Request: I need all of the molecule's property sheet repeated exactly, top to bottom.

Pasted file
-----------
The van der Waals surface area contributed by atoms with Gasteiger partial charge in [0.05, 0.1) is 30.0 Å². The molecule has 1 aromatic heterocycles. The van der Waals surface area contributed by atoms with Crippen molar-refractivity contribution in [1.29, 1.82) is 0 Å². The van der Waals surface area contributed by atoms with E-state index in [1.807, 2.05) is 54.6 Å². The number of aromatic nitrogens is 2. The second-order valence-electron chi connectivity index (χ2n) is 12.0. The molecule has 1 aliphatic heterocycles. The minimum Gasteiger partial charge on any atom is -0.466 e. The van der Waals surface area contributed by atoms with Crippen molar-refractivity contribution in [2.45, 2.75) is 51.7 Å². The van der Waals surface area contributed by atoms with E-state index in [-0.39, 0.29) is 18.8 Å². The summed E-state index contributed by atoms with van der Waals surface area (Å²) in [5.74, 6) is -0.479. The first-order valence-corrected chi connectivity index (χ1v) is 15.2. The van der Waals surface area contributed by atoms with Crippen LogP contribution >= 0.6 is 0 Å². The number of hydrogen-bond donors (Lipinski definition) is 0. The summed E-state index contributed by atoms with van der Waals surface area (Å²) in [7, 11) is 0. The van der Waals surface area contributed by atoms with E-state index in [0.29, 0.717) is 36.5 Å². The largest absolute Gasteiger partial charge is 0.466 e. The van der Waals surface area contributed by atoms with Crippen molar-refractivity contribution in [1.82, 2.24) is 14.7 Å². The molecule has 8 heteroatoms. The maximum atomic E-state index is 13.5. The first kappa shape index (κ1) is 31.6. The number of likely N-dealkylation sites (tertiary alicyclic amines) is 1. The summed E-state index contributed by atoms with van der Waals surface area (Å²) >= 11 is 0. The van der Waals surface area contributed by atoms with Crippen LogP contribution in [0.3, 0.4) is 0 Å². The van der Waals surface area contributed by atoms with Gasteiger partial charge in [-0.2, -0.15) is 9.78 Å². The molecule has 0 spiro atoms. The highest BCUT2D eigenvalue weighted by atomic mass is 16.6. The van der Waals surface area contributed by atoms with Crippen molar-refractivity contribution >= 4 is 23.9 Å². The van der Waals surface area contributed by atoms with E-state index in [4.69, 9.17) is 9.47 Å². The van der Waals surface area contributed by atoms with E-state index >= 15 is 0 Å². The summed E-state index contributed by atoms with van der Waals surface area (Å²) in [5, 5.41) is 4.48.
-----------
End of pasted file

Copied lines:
The van der Waals surface area contributed by atoms with Gasteiger partial charge in [0.05, 0.1) is 30.0 Å². The molecule has 1 aromatic heterocycles. The van der Waals surface area contributed by atoms with Crippen molar-refractivity contribution in [1.29, 1.82) is 0 Å². The van der Waals surface area contributed by atoms with E-state index in [1.807, 2.05) is 54.6 Å². The number of aromatic nitrogens is 2. The second-order valence-electron chi connectivity index (χ2n) is 12.0. The molecule has 1 aliphatic heterocycles. The minimum Gasteiger partial charge on any atom is -0.466 e. The van der Waals surface area contributed by atoms with Crippen molar-refractivity contribution in [2.45, 2.75) is 51.7 Å². The van der Waals surface area contributed by atoms with E-state index in [-0.39, 0.29) is 18.8 Å². The summed E-state index contributed by atoms with van der Waals surface area (Å²) in [5.74, 6) is -0.479. The first-order valence-corrected chi connectivity index (χ1v) is 15.2. The van der Waals surface area contributed by atoms with Crippen LogP contribution >= 0.6 is 0 Å². The number of hydrogen-bond donors (Lipinski definition) is 0. The summed E-state index contributed by atoms with van der Waals surface area (Å²) in [7, 11) is 0. The van der Waals surface area contributed by atoms with E-state index in [0.29, 0.717) is 36.5 Å². The largest absolute Gasteiger partial charge is 0.466 e. The van der Waals surface area contributed by atoms with Crippen molar-refractivity contribution in [1.82, 2.24) is 14.7 Å². The molecule has 8 heteroatoms. The maximum atomic E-state index is 13.5. The first kappa shape index (κ1) is 31.6. The number of likely N-dealkylation sites (tertiary alicyclic amines) is 1. The summed E-state index contributed by atoms with van der Waals surface area (Å²) >= 11 is 0. The van der Waals surface area contributed by atoms with Crippen LogP contribution in [0.3, 0.4) is 0 Å². The van der Waals surface area contributed by atoms with Gasteiger partial charge in [-0.2, -0.15) is 9.78 Å². The molecule has 0 spiro atoms. The highest BCUT2D eigenvalue weighted by atomic mass is 16.6. The van der Waals surface area contributed by atoms with Crippen molar-refractivity contribution >= 4 is 23.9 Å². The van der Waals surface area contributed by atoms with E-state index in [4.69, 9.17) is 9.47 Å². The van der Waals surface area contributed by atoms with E-state index >= 15 is 0 Å². The summed E-state index contributed by atoms with van der Waals surface area (Å²) in [5, 5.41) is 4.48.